My un-testable theory is that this is the blade and that Aliviaís choice was important to the future. It represents the fact that Rand isnít just a simple man wandering the world. And I think it also hints at events he will be involved in. To me, Lamanís sword is linked to the fate of the Aiel. I donít think we are done with this. Iím not convinced enough has yet been done to avert the doom Avi saw. Bair saw a similar vision Ė so they have the possibility of changing their end, but may not have managed yet. As far as we know Rand had not met his toh to the Aiel as he promised before the Stone. Also, Nakomi seems to be involved in saving him, as she was in nudging Avi towards the vision Ė I like to think she takes a special interest in saving the Aiel. So I think Rand still has a role to play Ė just not as the Dragon. I donít expect him to be a leader type figure any more, but there are lots of adventures a mysterious swordsman can have along the road . . .

maacaroni
01-23-2013, 05:09 AM
In my opinion, people who are clamoring for Rand's death are obsessing about his parallels with Jesus. In an ideal world, I could do a poll of people's views on whether he should have died or not and stratify based on their religious upbringings. I suspect Christians would lean more towards "Rand should die", but obviously there's a lot of underlying biases in that assumption.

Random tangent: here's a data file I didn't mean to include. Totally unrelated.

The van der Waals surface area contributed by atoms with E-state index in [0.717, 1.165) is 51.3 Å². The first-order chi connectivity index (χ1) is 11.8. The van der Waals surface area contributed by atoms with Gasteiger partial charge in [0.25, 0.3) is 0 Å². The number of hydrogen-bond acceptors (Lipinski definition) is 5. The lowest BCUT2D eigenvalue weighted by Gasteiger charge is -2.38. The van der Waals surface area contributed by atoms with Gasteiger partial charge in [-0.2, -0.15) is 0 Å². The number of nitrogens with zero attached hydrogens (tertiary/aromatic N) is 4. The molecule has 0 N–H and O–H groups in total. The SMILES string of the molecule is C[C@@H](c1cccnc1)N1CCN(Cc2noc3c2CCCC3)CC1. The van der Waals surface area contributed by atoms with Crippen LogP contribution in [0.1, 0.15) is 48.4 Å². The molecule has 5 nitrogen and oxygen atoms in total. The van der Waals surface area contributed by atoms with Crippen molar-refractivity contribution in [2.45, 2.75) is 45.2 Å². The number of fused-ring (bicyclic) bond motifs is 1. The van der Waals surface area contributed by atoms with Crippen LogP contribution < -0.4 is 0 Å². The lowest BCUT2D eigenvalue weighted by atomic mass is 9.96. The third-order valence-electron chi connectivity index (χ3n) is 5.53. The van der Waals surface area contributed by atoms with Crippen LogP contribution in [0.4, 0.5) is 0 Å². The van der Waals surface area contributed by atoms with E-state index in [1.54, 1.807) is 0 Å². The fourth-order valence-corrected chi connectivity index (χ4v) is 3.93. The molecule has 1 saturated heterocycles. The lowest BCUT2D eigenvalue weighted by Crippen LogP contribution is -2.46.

Anyway, moving on...

I agreed with many of the reviewer's points with the exception of wanting Rand to die. I'm ok with him living. I would have been ok either way, to be honest. The way I see it, Rand learned his lessons after LTT tried to seal the Bore and failed. LTT went insane, destroyed the world, and died a horrific death after killing everyone he loved. Rand's ending was somewhat the opposite. He preserved peace, his death ended his suffering, and he saved the lives of those he loved by "dying". Not a perfect parallel, of course, but nothing in RJ's stories are pure parallels.

I especially agreed with two points. First, the portrayal of gender in the series is extremely off (to be polite). But I always chalked that up to RJ creating a fantasy world which didn't operate with the same constraints as ours, so I accepted it. Second, I think Brandon gave us a more succinct ending than RJ would have. Maybe RJ would have had the "voices" of each of the main characters better, but nothing from book 8 onward convinces me that the last three books Brandon finished would have been accomplished faster or better if RJ wrote the scenes instead of Brandon.

I'm an atheist. My reasoning was that it would have lent more credence to the story. Egwene aside, the main characters seem to survive a war that killed millions.